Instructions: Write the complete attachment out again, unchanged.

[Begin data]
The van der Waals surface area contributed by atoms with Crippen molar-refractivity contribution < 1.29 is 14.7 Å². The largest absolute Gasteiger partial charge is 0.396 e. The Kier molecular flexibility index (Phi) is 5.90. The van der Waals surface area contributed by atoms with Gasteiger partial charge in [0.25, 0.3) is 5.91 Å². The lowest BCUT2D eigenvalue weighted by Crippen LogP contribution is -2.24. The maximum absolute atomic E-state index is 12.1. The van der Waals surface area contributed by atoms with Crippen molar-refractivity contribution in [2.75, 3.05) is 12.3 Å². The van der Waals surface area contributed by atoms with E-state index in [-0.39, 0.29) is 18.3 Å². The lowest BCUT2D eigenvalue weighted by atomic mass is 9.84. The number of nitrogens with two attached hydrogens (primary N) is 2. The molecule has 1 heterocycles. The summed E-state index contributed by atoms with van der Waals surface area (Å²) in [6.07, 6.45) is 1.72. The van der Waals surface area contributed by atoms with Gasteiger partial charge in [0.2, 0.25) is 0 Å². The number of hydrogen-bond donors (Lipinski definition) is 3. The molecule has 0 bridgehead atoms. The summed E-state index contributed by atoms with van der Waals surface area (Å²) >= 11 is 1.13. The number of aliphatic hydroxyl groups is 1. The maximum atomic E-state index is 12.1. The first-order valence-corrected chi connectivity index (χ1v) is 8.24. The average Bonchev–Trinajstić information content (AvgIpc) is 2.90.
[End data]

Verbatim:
The van der Waals surface area contributed by atoms with Crippen molar-refractivity contribution < 1.29 is 14.7 Å². The largest absolute Gasteiger partial charge is 0.396 e. The Kier molecular flexibility index (Phi) is 5.90. The van der Waals surface area contributed by atoms with Gasteiger partial charge in [0.25, 0.3) is 5.91 Å². The lowest BCUT2D eigenvalue weighted by Crippen LogP contribution is -2.24. The maximum absolute atomic E-state index is 12.1. The van der Waals surface area contributed by atoms with Crippen molar-refractivity contribution in [2.75, 3.05) is 12.3 Å². The van der Waals surface area contributed by atoms with E-state index in [-0.39, 0.29) is 18.3 Å². The lowest BCUT2D eigenvalue weighted by atomic mass is 9.84. The number of nitrogens with two attached hydrogens (primary N) is 2. The molecule has 1 heterocycles. The summed E-state index contributed by atoms with van der Waals surface area (Å²) in [6.07, 6.45) is 1.72. The van der Waals surface area contributed by atoms with Gasteiger partial charge in [0.2, 0.25) is 0 Å². The number of hydrogen-bond donors (Lipinski definition) is 3. The molecule has 0 bridgehead atoms. The summed E-state index contributed by atoms with van der Waals surface area (Å²) >= 11 is 1.13. The number of aliphatic hydroxyl groups is 1. The maximum atomic E-state index is 12.1. The first-order valence-corrected chi connectivity index (χ1v) is 8.24. The average Bonchev–Trinajstić information content (AvgIpc) is 2.90.